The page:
Coriander is a detoxifier with a wealth of extras

13 October 2014 By bbuizer

Guest blog of Joon Nguetti

Hi all on my guest blog that I may write for Sustainable Food Supply!
Each guest blog I’m going to tell you about my love for special natural products like organic edible plants and fruits. I will do that being as objective as possible by relying on scientific studies. At the end of each blog article you will find the resource list. I keep my blog articles short and encourage to do research independently.

Healthy brains are needed to come up with hand implement ideas in the field of sustainable energy, food and water. A healthy set of brains must among other be nurtured and maintained and who is better equipped for that task than mother nature.

That’s why, this blog I’ll write about coriander!

Coriander or Cilantro is an annual plant from the Apiaceae family. Coriander is probably native to the Middle East and Southern Europe. Today coriander is cultivated worldwide, especially in the northern hemisphere, and can thrive at altitudes up to 2200 meters (Diederichsen, 1996). The plant itself does not reach heights higher than about 50 cm.

Coriander contains a rich array of anti-oxidants, which help prevent cell damage related anti-aging. These anti-oxidants include phenolic acids such as quercetin, coumarins (contained by in the small seeds of the coriander plant) and carotenoids (Bajpai, Mishra, & Prakash, 2005).

Additionally, coriander is rich in beta-carotene, which can be converted by the body into vitamin A, it contains vitamin C, and is very rich in vitamin K.

It is one of the plants, known by humans, that are richest in the anti-oxidant quercetin. Quercetin reduces harmful effects of a hormone balance disruptive ingredient in some plastics, namely bisphenol-a (Sangai & Verma, 2011). Bisphenol-a is a substance we get in our body, for example, through packaged foods of which the packaging consists of certain types of plastic. Substances in these certain plastic packages can then leak into the food. (Staples et al., 1998).

The main reason I want to make notion of cilantro is the role it plays in the detoxification of excess heavy metals including aluminum. There is the notorious factor of aluminum, a poison that is damaging to our brain cells when it accumulates in these cells, in the etiology of Alzheimer’s disease. Enas in his 2010 animal model study on this subject showed that cilantro can not only prevent aluminum poisoning but also restore damage caused by aluminum toxicity!

Besides the detoxifying properties it is not a well known fact that coriander has a proven potential to reduce anxiety (Mahendra & Bisht, 2011) and that it can also relieve insomnia symptoms by improving sleep quality. (Rakhshandeh, Sadeghnia, and Ghorbani, 2012).

Several studies show that coriander can decrease and hence be of positive effect to high blood sugar levels. Therefore it can improve health in persons suffering certain kinds of diabetes (Sreelatha & Inbavalli, 2012).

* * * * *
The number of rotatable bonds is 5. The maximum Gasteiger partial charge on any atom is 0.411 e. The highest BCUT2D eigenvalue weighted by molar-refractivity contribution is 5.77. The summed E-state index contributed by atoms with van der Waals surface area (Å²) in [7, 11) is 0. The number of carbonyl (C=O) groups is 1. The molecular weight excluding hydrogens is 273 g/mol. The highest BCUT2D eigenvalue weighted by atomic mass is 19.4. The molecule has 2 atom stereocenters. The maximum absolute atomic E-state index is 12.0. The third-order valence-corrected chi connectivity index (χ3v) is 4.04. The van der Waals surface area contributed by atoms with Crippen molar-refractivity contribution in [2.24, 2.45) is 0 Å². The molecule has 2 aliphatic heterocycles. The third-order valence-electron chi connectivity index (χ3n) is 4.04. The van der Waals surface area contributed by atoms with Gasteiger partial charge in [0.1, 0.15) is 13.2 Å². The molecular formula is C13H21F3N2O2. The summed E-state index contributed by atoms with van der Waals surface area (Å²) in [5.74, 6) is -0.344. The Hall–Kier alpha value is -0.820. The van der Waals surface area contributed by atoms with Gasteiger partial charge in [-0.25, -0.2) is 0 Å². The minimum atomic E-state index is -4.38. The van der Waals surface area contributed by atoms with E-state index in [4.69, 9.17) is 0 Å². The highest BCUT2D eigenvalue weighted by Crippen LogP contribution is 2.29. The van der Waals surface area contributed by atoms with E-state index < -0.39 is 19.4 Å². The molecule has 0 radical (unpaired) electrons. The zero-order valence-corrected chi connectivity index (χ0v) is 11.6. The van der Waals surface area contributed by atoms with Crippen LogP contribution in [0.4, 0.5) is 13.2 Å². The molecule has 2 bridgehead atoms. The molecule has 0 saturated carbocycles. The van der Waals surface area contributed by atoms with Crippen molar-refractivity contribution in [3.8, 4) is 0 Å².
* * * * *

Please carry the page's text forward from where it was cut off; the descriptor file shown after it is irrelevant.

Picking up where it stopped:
Although coriander is known as a detoxifier, there exists a very small portion of people to whom the plant itself can become poisonous and hence cause an allergic reaction (Suhonen et al., 1979). The presence of people with nut allergies usually does not seem to inhibit people without nut allergies in their nut consumption. In the same way I also hope that the presence of a few suffering allergy to the Apiaceae family, which includes coriander, will not reduce the consumption of this plant by others. But of course there is also the matter of taste. I know of people who experience a soapy taste in the mouth when eating coriander and therefore avoid the plant. Personally, I think cilantro tastes delicious. However, in the case of taste aversion, I would still recommend tolerating the taste of Coriander anyway for the sake of its health benefits!

Source list:
Bajpai, M., Mishra, A., & Prakash, D. (2005). Antioxidant and free radical scavenging activities of some leafy vegetables. International journal of food sciences and nutrition, 56(7), 473-481.

Diederichsen, A. (1996). Coriander: Coriandrum sativum L (Vol. 3): Bioversity International, p. 19-21
Mahendra, P., & Bisht, S. (2011). Anti-anxiety activity of Coriandrum sativum assessed using different experimental anxiety models. Indian journal of pharmacology, 43(5), 574.

Nambiar, V. S., Daniel, M., & Guin, P. (2010). Characterization of polyphenols from coriander leaves (Coriandrum sativum), red amaranthus (A. paniculatus) and green amaranthus (A. frumentaceus) using paper chromatography and their health implications. Journal of Herbal Medicines and Toxicology, 4(1), 173-177.

Rakhshandeh, H., Sadeghnia, H. R., & Ghorbani, A. (2012). Sleep-prolonging effect of Coriandrum sativum hydro-alcoholic extract in mice. Natural product research, 26(22), 2095-2098.

Sangai, N. P., & Verma, R. J. (2011). Quercetin alleviates bisphenol A-induced changes in nucleic acid and protein contents in mice. Acta poloniae pharmaceutica, 68, 867-873.

Sreelatha, S., & Inbavalli, R. (2012). Antioxidant, Antihyperglycemic, and Antihyperlipidemic Effects of Coriandrum sativum Leaf and Stem in Alloxan‐Induced Diabetic Rats. Journal of food science, 77(7), T119-T123.

Staples, C. A., Dome, P. B., Klecka, G. M., Oblock, S. T., & Harris, L. R. (1998). A review of the environmental fate, effects, and exposures of bisphenol A. Chemosphere, 36(10), 2149-2173.

Suhonen, R., Keskinen, H., Björkstén, F., Vaheri, E., & Zitting, A. (1979). Allergy to Coriander A Case Report. Allergy, 34(5), 327-330.